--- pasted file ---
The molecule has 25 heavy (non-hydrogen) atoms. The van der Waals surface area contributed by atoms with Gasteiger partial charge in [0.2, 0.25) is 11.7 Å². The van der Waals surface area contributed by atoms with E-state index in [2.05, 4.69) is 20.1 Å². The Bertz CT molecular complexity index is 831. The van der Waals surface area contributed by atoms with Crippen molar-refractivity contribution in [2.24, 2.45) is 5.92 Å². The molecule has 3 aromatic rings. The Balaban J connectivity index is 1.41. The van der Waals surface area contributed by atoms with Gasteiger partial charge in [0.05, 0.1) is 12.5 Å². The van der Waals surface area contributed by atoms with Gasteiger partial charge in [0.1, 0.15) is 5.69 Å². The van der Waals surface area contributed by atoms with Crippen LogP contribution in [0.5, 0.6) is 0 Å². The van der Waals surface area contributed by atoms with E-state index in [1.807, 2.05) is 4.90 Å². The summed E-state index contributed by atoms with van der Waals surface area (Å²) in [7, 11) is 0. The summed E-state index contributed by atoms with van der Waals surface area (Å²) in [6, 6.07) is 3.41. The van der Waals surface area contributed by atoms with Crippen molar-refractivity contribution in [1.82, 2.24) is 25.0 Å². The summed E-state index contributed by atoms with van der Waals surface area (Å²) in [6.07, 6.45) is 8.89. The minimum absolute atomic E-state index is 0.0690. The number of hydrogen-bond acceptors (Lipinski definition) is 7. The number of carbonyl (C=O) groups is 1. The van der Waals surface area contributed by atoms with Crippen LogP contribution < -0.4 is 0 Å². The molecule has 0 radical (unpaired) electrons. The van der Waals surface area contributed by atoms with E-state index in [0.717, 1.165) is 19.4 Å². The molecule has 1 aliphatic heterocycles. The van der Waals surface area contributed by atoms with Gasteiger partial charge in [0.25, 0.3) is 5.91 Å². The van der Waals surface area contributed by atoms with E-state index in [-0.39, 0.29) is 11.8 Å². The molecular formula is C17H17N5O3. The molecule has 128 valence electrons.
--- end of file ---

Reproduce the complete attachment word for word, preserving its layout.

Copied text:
The molecule has 25 heavy (non-hydrogen) atoms. The van der Waals surface area contributed by atoms with Gasteiger partial charge in [0.2, 0.25) is 11.7 Å². The van der Waals surface area contributed by atoms with E-state index in [2.05, 4.69) is 20.1 Å². The Bertz CT molecular complexity index is 831. The van der Waals surface area contributed by atoms with Crippen molar-refractivity contribution in [2.24, 2.45) is 5.92 Å². The molecule has 3 aromatic rings. The Balaban J connectivity index is 1.41. The van der Waals surface area contributed by atoms with Gasteiger partial charge in [0.05, 0.1) is 12.5 Å². The van der Waals surface area contributed by atoms with Gasteiger partial charge in [0.1, 0.15) is 5.69 Å². The van der Waals surface area contributed by atoms with Crippen LogP contribution in [0.5, 0.6) is 0 Å². The van der Waals surface area contributed by atoms with E-state index in [1.807, 2.05) is 4.90 Å². The summed E-state index contributed by atoms with van der Waals surface area (Å²) in [7, 11) is 0. The summed E-state index contributed by atoms with van der Waals surface area (Å²) in [6, 6.07) is 3.41. The van der Waals surface area contributed by atoms with Crippen molar-refractivity contribution in [1.82, 2.24) is 25.0 Å². The summed E-state index contributed by atoms with van der Waals surface area (Å²) in [6.07, 6.45) is 8.89. The minimum absolute atomic E-state index is 0.0690. The number of hydrogen-bond acceptors (Lipinski definition) is 7. The number of carbonyl (C=O) groups is 1. The van der Waals surface area contributed by atoms with Crippen LogP contribution < -0.4 is 0 Å². The molecule has 0 radical (unpaired) electrons. The van der Waals surface area contributed by atoms with E-state index in [0.717, 1.165) is 19.4 Å². The molecule has 1 aliphatic heterocycles. The van der Waals surface area contributed by atoms with Gasteiger partial charge in [0.25, 0.3) is 5.91 Å². The van der Waals surface area contributed by atoms with E-state index in [-0.39, 0.29) is 11.8 Å². The molecular formula is C17H17N5O3. The molecule has 128 valence electrons.